change


 

A sudden snow fall in Denver today has blanketed the land with white, heavy snow.  It is, for an easterner, confusing to have so much snow in mid-May on my tulips.  I open my closet and find myself wondering if I was premature to replace sweaters with linen. Then I am reminded that it’s a first-world problem.

But beneath the questions of snow and climate is the question of change. Because western thinking is linear, change seems harder to manage than it does in the East in which time has a more circular pattern of loop-de-loops.  One of the ways of being in this world in which our Buddhist brethren so excel is the acknowledgement and the lived-out-acceptance that the one rule which seems immobile is that everything will change.

We, in the western church tend to build massive monuments and establish systems and rules in the hopes that we can stop change.  We want things to change – but only until they fit our world view.  We want things to change to be more in line with what we bring to the table.  We want change when that change makes the world, or at least our small piece of it, look the way we believe it should look.  But then we want to lock that in as immobile, set, determined and unchangeable.  And then we wonder why we feel stress.

Change happens, and what scriptures say is that the great key to managing the stresses and strains of change is to let go of the outcomes.  Jesus modeled that in the passion.  And there in is the key.  Jesus did not give up.  Jesus let God do what God seemed to be doing and was willing to imagine the possibility that despite what he could see and even imagine as an imminent outcome, Jesus seemed to be able to download the level of faith and trust and hope which gave Jesus the power to let go.  In Gethsemene and even on the cross itself, Jesus had some hard questions for God.  But in the end, Jesus’ spiritual life was so deep, and his awareness of God’s love so strong, and his confidence that all shall be well so resolute, that He was able to walk the way of the passion into resurrection.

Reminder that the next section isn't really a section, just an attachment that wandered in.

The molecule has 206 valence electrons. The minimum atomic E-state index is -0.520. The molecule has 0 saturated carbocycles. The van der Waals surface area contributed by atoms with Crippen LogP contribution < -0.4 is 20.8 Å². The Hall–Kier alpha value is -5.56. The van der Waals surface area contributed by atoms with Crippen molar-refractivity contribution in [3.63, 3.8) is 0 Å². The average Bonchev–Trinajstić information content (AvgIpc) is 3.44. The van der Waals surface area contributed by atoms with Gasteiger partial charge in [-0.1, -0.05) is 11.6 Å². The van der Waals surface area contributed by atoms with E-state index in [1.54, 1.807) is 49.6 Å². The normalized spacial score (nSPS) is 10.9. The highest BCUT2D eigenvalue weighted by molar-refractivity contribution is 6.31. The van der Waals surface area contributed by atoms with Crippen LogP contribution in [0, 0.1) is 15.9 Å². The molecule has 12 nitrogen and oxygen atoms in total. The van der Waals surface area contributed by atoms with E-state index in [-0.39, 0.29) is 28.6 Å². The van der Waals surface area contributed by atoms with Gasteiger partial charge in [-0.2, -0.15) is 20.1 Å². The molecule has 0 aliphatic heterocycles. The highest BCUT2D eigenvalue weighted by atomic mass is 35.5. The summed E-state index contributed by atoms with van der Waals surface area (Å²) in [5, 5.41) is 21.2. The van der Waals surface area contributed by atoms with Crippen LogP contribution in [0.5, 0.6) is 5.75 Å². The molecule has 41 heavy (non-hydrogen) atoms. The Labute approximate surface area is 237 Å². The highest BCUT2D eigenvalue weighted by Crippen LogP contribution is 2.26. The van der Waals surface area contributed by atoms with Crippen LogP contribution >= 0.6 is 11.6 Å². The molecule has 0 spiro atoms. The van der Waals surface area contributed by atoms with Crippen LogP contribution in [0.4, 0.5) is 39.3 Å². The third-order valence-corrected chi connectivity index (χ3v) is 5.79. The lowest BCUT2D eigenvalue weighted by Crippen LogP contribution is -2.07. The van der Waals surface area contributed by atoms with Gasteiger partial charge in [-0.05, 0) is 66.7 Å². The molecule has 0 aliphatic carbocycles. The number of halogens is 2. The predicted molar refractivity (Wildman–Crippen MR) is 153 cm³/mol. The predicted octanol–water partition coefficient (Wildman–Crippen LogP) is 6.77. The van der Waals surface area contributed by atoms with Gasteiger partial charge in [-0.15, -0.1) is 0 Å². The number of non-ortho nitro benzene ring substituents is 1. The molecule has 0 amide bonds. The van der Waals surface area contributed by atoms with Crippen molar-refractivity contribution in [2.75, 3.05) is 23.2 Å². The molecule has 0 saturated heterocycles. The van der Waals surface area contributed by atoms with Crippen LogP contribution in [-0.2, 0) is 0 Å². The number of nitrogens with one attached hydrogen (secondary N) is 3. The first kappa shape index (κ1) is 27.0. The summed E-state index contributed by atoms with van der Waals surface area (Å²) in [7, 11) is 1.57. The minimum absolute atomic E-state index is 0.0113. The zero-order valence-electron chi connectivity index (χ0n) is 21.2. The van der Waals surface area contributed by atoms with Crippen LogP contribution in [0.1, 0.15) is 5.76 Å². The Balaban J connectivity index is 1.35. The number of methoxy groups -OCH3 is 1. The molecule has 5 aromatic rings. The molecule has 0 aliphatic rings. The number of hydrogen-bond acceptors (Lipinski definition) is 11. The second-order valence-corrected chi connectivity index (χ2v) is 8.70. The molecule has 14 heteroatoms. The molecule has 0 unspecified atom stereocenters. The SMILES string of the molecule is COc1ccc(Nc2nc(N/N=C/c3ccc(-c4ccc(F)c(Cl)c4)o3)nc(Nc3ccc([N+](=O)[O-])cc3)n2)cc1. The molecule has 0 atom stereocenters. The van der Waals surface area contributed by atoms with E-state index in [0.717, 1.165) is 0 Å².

The look of confusion on Kai’s face was priceless this morning in the late spring snow. And it is a look I have occasionally seen in the mirror and in pastoral visits. But as confusing as life can be, and as sure of change as life seems to make me, I am working hard to be a Christian and not a Deist.  I am working at developing a spiritual practice such that when strange, unexpected things occur because life has brought its inevitable changes, I believe that God is involved in this life, constantly co-creating it with us and the planet and that God’s very close love will be the one constant.

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